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Cardboard crisis looms as Putin's war threatens fresh produce packaging

One of the world's biggest paper makers has warned of shortages as mills scramble to secure enough wheat – a key part of the packaging manufacturing process.

Starch from wheat, potatoes and other food is used to make cardboard for packaging. Wheat and starch prices have soared this year, risking the possibility of shortages, and governments are likely to have to prioritise food over paper if the situation persists.

Paper is becoming more common for fresh produce packaging and a shortage could mean a return to single-use plastics, which are harder to recycle.

Alex Manisty of DS Smith, the FTSE 100 packaging giant, said: “Corrugated board for cardboard boxes is absolutely critical for the food and drinks supply chain.

“The worry is that when we get into next year that there might be shortages. For big companies like us we have contracts in place, but it is definitely something that could be an issue.”

A shortage could mean disruption in food deliveries if alternatives are not found. Industry insiders acknowledge that food would prevail over paper if a choice must be made, but a collapse in cardboard supply probably means more plastics being used. Smaller firms lacking a secure starch supply could be hit first.

They hope governments will find ways to up supply and ease pricing, perhaps by halting tariffs so that cheap grain can be imported from the Americas.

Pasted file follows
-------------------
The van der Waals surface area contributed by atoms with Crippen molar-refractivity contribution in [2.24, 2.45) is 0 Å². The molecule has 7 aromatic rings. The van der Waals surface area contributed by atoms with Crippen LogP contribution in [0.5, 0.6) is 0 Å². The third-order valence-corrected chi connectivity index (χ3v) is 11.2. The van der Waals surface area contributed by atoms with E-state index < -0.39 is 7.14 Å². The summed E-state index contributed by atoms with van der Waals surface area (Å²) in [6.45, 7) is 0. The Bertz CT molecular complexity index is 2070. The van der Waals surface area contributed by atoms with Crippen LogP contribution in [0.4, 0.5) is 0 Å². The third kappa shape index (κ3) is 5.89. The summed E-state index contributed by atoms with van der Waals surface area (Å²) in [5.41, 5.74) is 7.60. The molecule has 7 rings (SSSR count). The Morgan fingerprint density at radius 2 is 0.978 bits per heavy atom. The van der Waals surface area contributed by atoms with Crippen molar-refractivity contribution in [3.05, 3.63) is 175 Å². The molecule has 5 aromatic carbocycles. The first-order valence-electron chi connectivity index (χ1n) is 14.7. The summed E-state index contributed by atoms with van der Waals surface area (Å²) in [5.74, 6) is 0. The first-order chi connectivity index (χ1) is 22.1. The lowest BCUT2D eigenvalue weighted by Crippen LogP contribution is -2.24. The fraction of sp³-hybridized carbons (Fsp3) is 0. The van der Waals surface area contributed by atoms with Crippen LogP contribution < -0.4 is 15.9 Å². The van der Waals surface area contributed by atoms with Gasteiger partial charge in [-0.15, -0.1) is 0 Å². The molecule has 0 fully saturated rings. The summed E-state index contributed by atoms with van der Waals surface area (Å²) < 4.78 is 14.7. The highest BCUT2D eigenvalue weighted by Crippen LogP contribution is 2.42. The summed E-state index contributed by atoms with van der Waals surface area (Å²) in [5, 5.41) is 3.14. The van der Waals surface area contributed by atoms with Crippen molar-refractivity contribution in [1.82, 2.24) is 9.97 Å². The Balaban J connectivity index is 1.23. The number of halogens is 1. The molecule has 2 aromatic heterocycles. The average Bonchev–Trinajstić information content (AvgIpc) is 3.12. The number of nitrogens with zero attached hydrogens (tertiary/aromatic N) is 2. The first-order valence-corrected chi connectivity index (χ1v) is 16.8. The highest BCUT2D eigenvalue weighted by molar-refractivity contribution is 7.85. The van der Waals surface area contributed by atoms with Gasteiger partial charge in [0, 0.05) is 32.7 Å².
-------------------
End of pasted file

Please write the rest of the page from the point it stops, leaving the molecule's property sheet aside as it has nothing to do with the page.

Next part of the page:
Starch is used to bond the three layers of corrugated card together to give it strength.

DS Smith has agreements in place to obtain starch and there are no shortages yet. But as prices rise, concerns are growing that shortages could result.

Global food prices hit a new high last week, led by vegetable oil and grain prices as the war in Ukraine disrupted supplies.

The food price index for March from the US Food and Agriculture Organization rose to a third record-high in a row, up 34pc from a year ago.

Russia and Ukraine together grow almost a quarter of the world’s wheat and the conflict has disrupted harvests and planting in Ukraine, the fifth-biggest exporter. Those shortages will start to be felt in the coming year unless new sources are found.

Food-related protests have already erupted in Sri Lanka and last month World Trade Organisation head Ngozi Okonjo-Iweala warned that rioting could take place in poorer countries that import food as prices become unaffordable.

Synthetic starches are available but are more expensive and many mills are set up to use starch from food.

In common with many heavy industries, the paper industry is suffering large rises in raw material costs, including energy, while also attempting to decarbonise.

A months-long strike at pulp and paper mills in Finland owned by UPM has also put pressure on paper supplies. The strike was extended for another two weeks at the end of March.

Source: The Telegraph


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